rookie of the year

First-year principal wins $25,000 to scale up collaborative teaching

PHOTO: Patrick Wall
James Madison High School Principal Jodie Cohen wins the 2014 Teaching Matters Elizabeth Rohatyn prize.

It didn’t take long for Jodie Cohen to distinguish herself when she became principal of James Madison High School last year.

After just one year in charge, Cohen bested over 150 principals to win the 2014 Elizabeth Rohatyn Prize, an award that recognizes school leaders who jump-start successful initiatives at their schools. The prize includes a $25,000 check, sponsored by education nonprofit Teaching Matters, to be used to continue and expand their initiative.

Despite her rookie status, Cohen already knew the 3,100-student school well. She graduated from the Marine Park high school in 1989 and spent 21 years working there as a teacher and assistant principal.

But that in some ways made the job more intimidating, Cohen said on Thursday at an award ceremony with other finalists and their staffs. As the school’s new boss, she had to observe and evaluate one senior teacher who had taught her when she was a student.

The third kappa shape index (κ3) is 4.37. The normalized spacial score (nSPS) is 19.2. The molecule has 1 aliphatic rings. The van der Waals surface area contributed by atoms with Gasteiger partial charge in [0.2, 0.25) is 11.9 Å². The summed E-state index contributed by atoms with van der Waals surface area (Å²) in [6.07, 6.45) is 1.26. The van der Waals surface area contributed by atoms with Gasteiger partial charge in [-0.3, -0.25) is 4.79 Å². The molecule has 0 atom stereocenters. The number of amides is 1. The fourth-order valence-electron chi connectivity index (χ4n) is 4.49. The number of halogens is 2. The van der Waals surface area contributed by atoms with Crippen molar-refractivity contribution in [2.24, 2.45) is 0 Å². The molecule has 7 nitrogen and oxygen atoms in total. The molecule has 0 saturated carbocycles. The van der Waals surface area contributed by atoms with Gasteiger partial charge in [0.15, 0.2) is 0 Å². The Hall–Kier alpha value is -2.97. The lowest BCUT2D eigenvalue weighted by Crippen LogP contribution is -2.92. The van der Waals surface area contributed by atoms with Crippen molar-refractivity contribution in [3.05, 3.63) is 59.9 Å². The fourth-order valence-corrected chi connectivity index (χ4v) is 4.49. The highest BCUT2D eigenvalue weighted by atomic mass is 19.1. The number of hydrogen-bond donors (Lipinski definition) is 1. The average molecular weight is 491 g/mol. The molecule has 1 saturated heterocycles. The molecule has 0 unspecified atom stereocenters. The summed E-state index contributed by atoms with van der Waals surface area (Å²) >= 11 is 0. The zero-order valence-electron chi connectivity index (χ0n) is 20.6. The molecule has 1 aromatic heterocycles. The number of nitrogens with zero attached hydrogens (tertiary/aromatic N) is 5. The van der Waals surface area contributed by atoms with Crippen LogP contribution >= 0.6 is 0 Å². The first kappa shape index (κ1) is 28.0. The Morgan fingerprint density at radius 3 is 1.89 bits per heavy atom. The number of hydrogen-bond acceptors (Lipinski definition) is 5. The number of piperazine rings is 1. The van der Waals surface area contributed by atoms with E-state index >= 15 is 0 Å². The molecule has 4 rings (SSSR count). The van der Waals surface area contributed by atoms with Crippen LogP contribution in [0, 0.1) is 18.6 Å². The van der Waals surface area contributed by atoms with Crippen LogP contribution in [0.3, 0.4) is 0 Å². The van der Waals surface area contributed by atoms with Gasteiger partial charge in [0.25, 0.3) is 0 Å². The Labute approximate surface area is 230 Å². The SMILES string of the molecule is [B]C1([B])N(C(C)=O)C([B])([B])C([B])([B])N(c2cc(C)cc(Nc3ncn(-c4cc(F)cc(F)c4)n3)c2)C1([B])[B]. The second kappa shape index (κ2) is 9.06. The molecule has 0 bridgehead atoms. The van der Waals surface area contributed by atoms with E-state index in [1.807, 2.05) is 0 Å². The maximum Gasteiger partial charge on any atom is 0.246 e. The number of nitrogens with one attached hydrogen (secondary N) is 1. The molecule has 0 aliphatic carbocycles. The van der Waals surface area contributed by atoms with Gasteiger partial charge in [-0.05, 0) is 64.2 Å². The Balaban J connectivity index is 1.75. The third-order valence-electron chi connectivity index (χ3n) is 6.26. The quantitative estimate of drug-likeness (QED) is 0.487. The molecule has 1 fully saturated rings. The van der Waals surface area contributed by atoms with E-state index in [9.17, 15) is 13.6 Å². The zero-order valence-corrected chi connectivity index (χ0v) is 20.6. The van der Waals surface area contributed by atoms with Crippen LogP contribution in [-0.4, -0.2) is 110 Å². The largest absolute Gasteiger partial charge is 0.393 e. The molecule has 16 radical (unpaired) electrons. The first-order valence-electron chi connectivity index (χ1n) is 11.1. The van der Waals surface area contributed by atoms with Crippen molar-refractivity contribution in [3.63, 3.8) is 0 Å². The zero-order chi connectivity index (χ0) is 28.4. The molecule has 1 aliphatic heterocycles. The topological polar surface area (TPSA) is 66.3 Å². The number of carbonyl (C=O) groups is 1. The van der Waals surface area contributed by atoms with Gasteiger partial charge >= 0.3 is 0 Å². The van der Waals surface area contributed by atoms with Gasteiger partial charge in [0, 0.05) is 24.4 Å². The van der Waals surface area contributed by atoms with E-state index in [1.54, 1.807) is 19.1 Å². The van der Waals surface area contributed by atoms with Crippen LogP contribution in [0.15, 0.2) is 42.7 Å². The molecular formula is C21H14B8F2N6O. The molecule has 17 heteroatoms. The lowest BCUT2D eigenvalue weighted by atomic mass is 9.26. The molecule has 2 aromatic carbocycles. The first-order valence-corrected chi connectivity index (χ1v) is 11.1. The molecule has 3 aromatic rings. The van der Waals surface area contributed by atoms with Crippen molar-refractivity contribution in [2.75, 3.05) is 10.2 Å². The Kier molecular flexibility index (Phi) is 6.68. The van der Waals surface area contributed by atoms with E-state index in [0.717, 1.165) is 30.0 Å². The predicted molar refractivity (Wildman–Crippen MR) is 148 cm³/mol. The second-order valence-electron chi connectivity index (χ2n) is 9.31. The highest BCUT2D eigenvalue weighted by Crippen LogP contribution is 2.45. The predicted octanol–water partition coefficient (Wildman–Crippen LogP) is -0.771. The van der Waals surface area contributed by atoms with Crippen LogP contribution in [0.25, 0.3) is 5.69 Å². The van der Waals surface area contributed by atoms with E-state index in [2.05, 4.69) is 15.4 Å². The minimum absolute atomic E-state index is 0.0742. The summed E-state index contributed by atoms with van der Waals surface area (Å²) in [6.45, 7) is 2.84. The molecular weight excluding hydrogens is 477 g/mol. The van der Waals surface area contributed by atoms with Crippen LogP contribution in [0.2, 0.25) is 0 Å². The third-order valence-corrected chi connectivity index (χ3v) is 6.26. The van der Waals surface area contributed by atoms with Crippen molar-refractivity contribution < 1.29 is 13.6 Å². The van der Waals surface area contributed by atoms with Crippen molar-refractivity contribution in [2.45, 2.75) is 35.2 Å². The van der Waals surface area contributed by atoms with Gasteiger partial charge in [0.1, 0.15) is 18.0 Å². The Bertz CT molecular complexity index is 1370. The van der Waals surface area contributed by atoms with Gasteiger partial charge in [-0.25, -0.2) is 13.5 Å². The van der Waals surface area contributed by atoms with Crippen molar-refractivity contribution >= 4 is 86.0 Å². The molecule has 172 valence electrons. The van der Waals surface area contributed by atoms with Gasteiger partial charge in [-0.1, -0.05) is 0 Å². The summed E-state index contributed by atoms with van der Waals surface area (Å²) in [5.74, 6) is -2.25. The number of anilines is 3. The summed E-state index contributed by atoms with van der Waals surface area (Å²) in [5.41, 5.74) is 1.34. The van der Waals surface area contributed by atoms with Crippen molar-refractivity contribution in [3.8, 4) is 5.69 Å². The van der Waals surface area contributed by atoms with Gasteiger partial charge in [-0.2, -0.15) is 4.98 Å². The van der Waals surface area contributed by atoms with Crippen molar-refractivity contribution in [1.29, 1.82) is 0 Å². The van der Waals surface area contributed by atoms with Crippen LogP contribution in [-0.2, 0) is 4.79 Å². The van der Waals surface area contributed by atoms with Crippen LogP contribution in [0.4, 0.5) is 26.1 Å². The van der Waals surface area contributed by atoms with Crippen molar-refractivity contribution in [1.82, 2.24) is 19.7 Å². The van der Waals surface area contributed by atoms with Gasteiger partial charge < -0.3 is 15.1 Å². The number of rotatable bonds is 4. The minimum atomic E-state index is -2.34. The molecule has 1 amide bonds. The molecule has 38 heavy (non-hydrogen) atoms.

“Here I am, grading them on 22 components,” said Cohen, referring to the skills that principals had to rate teachers on this year. “So, it was interesting.”

But extra classroom visits, required by the new evaluation system, is actually what helped Cohen identify the best instructional practices, she said. She used those teachers to create “model classrooms” and began urging others to visit.

“It’s not that the other teachers aren’t succeeding, but more often than not, you don’t know what’s going on in the room next door to you,” Cohen said.